TITLE

GET TONED, KEEP FIT

PUB. DATE
November 2008
SOURCE
Diva;Nov2008, Issue 150, p93
SOURCE TYPE
Periodical
DOC. TYPE
Article
ABSTRACT
The article offers basic kung fu instructions on how to use the gym bar as an oriental weapon.
ACCESSION #
34763905

 

Related Articles

  • CROUCHING TIGER, HIDDEN SCIENCE. D'Alto, Nick // Odyssey;May2006, Vol. 15 Issue 5, p33 

    This article presents information about the surprising science behind kung fu. INSETS: The Physics of CONFIDENCE;The Girl Who Is STRONGER than CONCRETE;Everyday Kung Fu.

  • Moving Meditation: Solo Forms. Johnson, Nathan // Martial Arts for the Mind;2003, p52 

    This article deals with the solo forms in martial arts. These ancient forms have many different names to describe them, according to the martial art concerned, but collectively, they represent a rich and culturally diverse treasure-house of human martial arts experiences. Many famous kung fu...

  • Chapter 4: Kung Fu. Potts, Steve // Mastering Martial Arts;1996, p28 

    This chapter focuses on kung fu. Kung fu originated in China with the Buddhist monks. Kung fu students begin their formal training by learning the proper stance. Next, students learn to use their arms, hands, feet and legs to defend themselves. The best kung fu students are taught how to use...

  • Some Useful Addresses. Gutman, Bill // Kung Fu;1995, p46 

    This article suggests magazines an individual can read or contact to learn more about kung fu.

  • Wushu. Berry, Kevin // Dancing Times;Sep2007, Vol. 97 Issue 1165, p101 

    The article describes wushu, an all-embracing term for the several styles of tai chi, internal and external kung fu, martial arts and yoga practiced in China. To further explain on the concept, the author cites a wushu class at the College of Chinese Physical Culture in Leeds, England. Students...

  • Chapter 4: Monkey-Style Kung Fu. Gutman, Bill // Kung Fu;1995, p16 

    This chapter describes the Monkey-style of kung fu. Monkey-style was founded in the early 19th century. The different divisions within Monkey-style are the Lost Monkey form, the Drunken Monkey, the Stone Monkey, the Standing Monkey, and the Wooden Monkey. Each style is described.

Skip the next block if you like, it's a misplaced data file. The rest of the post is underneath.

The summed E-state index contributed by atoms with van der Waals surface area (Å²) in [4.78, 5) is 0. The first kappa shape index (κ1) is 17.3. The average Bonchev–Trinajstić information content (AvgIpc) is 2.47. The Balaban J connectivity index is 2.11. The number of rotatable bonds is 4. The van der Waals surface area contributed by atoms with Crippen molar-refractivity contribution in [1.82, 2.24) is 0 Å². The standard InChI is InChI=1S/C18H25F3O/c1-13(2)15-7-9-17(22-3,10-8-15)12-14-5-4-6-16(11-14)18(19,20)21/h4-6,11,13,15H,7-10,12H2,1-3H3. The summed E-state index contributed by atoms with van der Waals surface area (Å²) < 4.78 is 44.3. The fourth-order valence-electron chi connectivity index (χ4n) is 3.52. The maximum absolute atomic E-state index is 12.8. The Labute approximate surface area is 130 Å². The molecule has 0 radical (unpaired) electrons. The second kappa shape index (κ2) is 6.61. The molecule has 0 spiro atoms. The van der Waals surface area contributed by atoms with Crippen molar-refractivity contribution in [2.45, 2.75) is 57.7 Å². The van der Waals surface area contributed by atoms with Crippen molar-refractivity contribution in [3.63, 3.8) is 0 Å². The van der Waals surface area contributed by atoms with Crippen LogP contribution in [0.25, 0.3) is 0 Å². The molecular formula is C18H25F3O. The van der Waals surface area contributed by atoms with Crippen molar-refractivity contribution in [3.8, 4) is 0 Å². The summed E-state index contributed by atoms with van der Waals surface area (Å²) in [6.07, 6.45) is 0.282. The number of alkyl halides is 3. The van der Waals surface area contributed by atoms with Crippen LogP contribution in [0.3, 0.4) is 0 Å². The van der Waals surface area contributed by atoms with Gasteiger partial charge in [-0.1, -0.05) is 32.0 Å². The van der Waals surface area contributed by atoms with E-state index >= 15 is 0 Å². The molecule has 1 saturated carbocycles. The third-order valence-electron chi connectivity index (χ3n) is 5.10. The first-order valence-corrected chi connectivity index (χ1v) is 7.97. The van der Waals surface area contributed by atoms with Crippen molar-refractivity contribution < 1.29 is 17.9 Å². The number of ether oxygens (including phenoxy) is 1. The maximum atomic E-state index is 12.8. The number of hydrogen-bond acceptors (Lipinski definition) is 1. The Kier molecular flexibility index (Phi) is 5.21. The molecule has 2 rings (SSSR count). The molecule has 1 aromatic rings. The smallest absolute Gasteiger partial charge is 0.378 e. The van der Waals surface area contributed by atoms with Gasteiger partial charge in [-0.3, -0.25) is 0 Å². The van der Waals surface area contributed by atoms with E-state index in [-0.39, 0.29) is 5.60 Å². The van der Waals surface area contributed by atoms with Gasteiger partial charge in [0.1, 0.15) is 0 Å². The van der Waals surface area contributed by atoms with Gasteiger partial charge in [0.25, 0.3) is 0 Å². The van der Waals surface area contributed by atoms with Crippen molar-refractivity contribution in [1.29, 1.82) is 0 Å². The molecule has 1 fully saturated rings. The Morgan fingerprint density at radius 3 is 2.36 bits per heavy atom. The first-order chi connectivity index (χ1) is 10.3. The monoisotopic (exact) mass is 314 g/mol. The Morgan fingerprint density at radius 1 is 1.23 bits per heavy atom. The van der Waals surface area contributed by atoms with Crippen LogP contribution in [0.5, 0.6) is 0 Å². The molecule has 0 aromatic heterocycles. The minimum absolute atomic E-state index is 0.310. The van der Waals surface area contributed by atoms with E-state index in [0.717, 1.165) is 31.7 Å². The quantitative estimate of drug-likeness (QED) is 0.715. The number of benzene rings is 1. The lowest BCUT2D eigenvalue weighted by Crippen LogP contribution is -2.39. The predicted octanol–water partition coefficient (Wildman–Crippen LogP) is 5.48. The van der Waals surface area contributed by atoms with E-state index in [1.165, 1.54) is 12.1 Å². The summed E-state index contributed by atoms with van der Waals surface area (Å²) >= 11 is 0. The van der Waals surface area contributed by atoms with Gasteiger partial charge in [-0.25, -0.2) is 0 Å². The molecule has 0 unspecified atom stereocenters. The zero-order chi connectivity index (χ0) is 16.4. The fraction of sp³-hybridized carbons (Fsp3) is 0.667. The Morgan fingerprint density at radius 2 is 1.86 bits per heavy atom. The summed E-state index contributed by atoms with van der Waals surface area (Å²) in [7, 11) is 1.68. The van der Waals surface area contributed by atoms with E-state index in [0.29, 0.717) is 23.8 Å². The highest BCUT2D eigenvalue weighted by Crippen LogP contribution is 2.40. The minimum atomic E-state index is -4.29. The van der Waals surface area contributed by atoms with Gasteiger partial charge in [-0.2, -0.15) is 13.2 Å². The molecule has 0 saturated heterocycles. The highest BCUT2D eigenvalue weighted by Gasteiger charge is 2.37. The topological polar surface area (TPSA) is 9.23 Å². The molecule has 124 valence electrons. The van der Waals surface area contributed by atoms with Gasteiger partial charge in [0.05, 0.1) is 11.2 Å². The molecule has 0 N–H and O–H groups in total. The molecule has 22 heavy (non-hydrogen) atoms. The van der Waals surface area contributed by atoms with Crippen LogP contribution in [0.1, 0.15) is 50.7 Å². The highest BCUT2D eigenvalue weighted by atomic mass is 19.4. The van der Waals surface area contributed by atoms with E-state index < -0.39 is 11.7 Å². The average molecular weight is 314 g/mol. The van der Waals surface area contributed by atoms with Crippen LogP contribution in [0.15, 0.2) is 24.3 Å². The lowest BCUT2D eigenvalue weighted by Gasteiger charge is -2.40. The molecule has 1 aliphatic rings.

• THE THEORY OF LOWER SPINAL ROTATION. Niiler, Tim; Gong, Henry P. // Journal of Asian Martial Arts;2005, Vol. 14 Issue 1, p26 

    Descriptions of spinal power generation in the martial arts have a tendency to be style specific, making comparison between styles difficult. We have studied the rotational kinematics involved in training spinal power generation in Shaolin Longfist Kungfu and present the results using the...

  • Bone, Blood and Feather. Moses, Rob; Burk, Floyd // Black Belt;May2009, Vol. 47 Issue 5, p104 

    The article discusses a cerebral approach to kung-fu. The training of practitioners of northern Shaolin kung fu begins with big blocks, long punches and high kicks, and over time, their movements become more and more precise until they are effective with the biggest and the smallest motions. The...

  • Stillness in Motion. Bailey, Paula // Black Belt;May2009, Vol. 47 Issue 5, p106 

    The article features Su Xing, a Shaolin martial monk who was sent to the U.S. from China to preserve the Shaolin arts and culture. As a child, he joined a kung fu school in Shandong and entered the Shaolin Temple. When he started practicing Zen, his kung fu improved as his mind became more calm...

Share

Read the Article

Courtesy of VIRGINIA BEACH PUBLIC LIBRARY AND SYSTEM

Sorry, but this item is not currently available from your library.

Try another library?
Sign out of this library

Other Topics